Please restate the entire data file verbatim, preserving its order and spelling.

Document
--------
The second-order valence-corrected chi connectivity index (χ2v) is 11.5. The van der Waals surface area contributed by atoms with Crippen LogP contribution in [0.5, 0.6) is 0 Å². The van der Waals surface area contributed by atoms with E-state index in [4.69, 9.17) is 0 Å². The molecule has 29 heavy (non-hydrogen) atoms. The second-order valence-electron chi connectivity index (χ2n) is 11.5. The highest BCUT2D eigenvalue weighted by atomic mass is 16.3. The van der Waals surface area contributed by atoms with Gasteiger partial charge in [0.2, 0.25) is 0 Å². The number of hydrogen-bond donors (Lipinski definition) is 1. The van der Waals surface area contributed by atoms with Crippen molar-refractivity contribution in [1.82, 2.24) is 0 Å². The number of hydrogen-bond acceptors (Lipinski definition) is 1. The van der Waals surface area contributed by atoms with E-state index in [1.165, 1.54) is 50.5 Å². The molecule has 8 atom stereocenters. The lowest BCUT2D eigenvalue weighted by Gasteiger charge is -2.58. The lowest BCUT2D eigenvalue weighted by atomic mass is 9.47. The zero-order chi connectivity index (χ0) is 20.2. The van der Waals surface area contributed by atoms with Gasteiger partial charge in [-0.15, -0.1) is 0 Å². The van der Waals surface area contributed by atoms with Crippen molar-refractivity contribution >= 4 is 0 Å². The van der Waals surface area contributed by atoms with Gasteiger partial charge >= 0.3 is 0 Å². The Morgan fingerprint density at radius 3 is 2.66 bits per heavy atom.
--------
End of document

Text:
The second-order valence-corrected chi connectivity index (χ2v) is 11.5. The van der Waals surface area contributed by atoms with Crippen LogP contribution in [0.5, 0.6) is 0 Å². The van der Waals surface area contributed by atoms with E-state index in [4.69, 9.17) is 0 Å². The molecule has 29 heavy (non-hydrogen) atoms. The second-order valence-electron chi connectivity index (χ2n) is 11.5. The highest BCUT2D eigenvalue weighted by atomic mass is 16.3. The van der Waals surface area contributed by atoms with Gasteiger partial charge in [0.2, 0.25) is 0 Å². The number of hydrogen-bond donors (Lipinski definition) is 1. The van der Waals surface area contributed by atoms with Crippen molar-refractivity contribution in [1.82, 2.24) is 0 Å². The number of hydrogen-bond acceptors (Lipinski definition) is 1. The van der Waals surface area contributed by atoms with E-state index in [1.165, 1.54) is 50.5 Å². The molecule has 8 atom stereocenters. The lowest BCUT2D eigenvalue weighted by Gasteiger charge is -2.58. The lowest BCUT2D eigenvalue weighted by atomic mass is 9.47. The zero-order chi connectivity index (χ0) is 20.2. The van der Waals surface area contributed by atoms with Gasteiger partial charge in [-0.15, -0.1) is 0 Å². The van der Waals surface area contributed by atoms with Crippen molar-refractivity contribution >= 4 is 0 Å². The van der Waals surface area contributed by atoms with Gasteiger partial charge >= 0.3 is 0 Å². The Morgan fingerprint density at radius 3 is 2.66 bits per heavy atom.